Golf in Scotland: Explained

The game of golf originated
in Scotland in the 15th century and has been played here ever since. And with a legacy that spans back centuries
it’s safe to say we’re pretty proud of it. Nowadays we’re used to hosting some of
the biggest tournaments in the world, including the 2014 Ryder Cup, the Solheim Cup 2019 and lots of Open Championships
including the first one ever in 1860. But how did it all begin? Back in the 1400s life in Scotland was a little different to put it mildly, there was much more fighting. So King James the First was keen for his
people to practice archery, to defend the lands against any invasions. To stop them being distracted by other activities the King banned football in 1424 and so did
his successor King James the Second alongside golf in 1457. Golf historians think golf started
to gain popularity between these two dates. Of course, other ball-and-stick
sports had started to emerge during the late Middle Ages, but Golf was unique in
the sense that the aim was to place the ball in a hole rather than hitting it
back and forth or aiming for a target as you would in tennis or hockey. It would have looked a bit different, but the foundations of the game were basically the same. Budding golfers at this time, would have hit the green with wooden
clubs and a ball made from goose feathers. To launch the ball into the air
would require a swift upright swing known today as the St. Andrew’s swing. Scotland’s coastline naturally welcomed
the game. The irregular terrain; humps, hollows sand caverns and streams created ideal challenges
for the early adopters of the sport. In other words, these otherwise little used lands made for perfect coastal links courses. Golfing on Sundays was very frowned upon back then but since the coastline was not fertile
and only used for sheep grazing, and it was far away from towns and prying eyes, if you wanted to sneak away for a cheeky
round of golf on the day of rest, you could get away with it. There’s a few stories floating around about golf, some of which stretch the truth just a wee bit. Rumour has it, that Mary Queen of Scots
was golf mad. In fact, some of her critics claim she played straight after the death
of her husband Lord Darnley. That’s cold, Mary. But let’s put the record straight. Lots of people wanted Mary executed at that time and this was one of many dubious claims that were made to discredit the Queen. There’s actually no evidence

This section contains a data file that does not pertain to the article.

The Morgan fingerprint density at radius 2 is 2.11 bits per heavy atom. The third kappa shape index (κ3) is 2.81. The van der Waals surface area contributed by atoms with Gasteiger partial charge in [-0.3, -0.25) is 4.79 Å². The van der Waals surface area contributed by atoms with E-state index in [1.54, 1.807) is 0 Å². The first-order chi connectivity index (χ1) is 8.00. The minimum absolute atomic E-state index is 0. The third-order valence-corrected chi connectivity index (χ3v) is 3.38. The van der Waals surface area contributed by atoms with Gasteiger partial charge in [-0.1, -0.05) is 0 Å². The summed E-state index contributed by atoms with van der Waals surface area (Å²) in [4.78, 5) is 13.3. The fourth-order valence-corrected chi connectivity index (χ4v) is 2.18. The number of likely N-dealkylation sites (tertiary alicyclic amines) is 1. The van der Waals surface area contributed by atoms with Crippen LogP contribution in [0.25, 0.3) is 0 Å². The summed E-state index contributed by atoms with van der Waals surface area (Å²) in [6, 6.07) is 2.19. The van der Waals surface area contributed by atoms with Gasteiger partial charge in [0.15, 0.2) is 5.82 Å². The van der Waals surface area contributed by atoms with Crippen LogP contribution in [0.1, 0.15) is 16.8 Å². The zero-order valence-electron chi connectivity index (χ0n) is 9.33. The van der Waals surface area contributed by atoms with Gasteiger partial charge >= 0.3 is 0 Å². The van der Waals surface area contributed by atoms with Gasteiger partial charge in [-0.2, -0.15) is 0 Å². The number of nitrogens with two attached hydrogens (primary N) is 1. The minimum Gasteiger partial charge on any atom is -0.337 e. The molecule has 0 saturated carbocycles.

to suggest she ever played golf. And another one. The Old Course at St. Andrews is one of the most famous and iconic courses in the world. However, despite the infamous rumor, the number of holes on a golf course was not
intended to match the number of shots of whisky in a bottle of single malt. Golfers at St. Andrews did reduce the number of holes from 22 to 18 in the 18th
century, but sorry to disappoint it had nothing to do with whisky. Though St. Andrews did create the standard course format that is still used in golf
courses throughout the world today. In the 1800s, as the railways spread across Scotland, golf started to become more accessible and the rise of golf tourism began. In fact, courses that were beside a railway saw golfers arriving in their masses. Places it would be tricky to reach before began to blossom into the
legendary golf courses we know today. It not only made the game more accessible,
but also opened up the game to women. The Mussleburgh Golf Club just outside
Edinburgh is the course with the earliest mention of a ladies competition
in 1810. And they weren’t the only ones. The Ladies Golf Club of St. Andrews was
founded later in the century too. Around this time, a little gathering of
professionals met at Prestwick to find out who was the best golfer in the world, and we said ‘hello’ to the very first Open Championship. Since then, the Open has
been played almost 100 times in Scotland. No tournaments were held during the
World Wars, or in 1871 when there was no trophy. In 1872 the Claret Jug was
introduced as the prize, which is now one of the most prestigious
trophies in the sport. There are now around 550 courses
to play in Scotland. There’s a wide variety to choose from, from iconic links courses dotted around the coastline, to parkland courses found inland, and characterised by smooth fairways and
carefully manicured greens. Scotland has a course to suit every budget,
style and level of play. The game itself has gone through a few modifications, but the traditional game has survived generations. Nowadays, golfers tend to use
clubs made from graphite, titanium, carbon fibre and tungsten, instead of wood. Millions of people tune in to watch the biggest men’s, women’s and junior
tournaments around the world, and Scotland proudly continues to host some
of the most prestigious tournaments as the home of golf. There is no finer place
to play a round of golf than the country that gave the game to the world. Learn more about golf at

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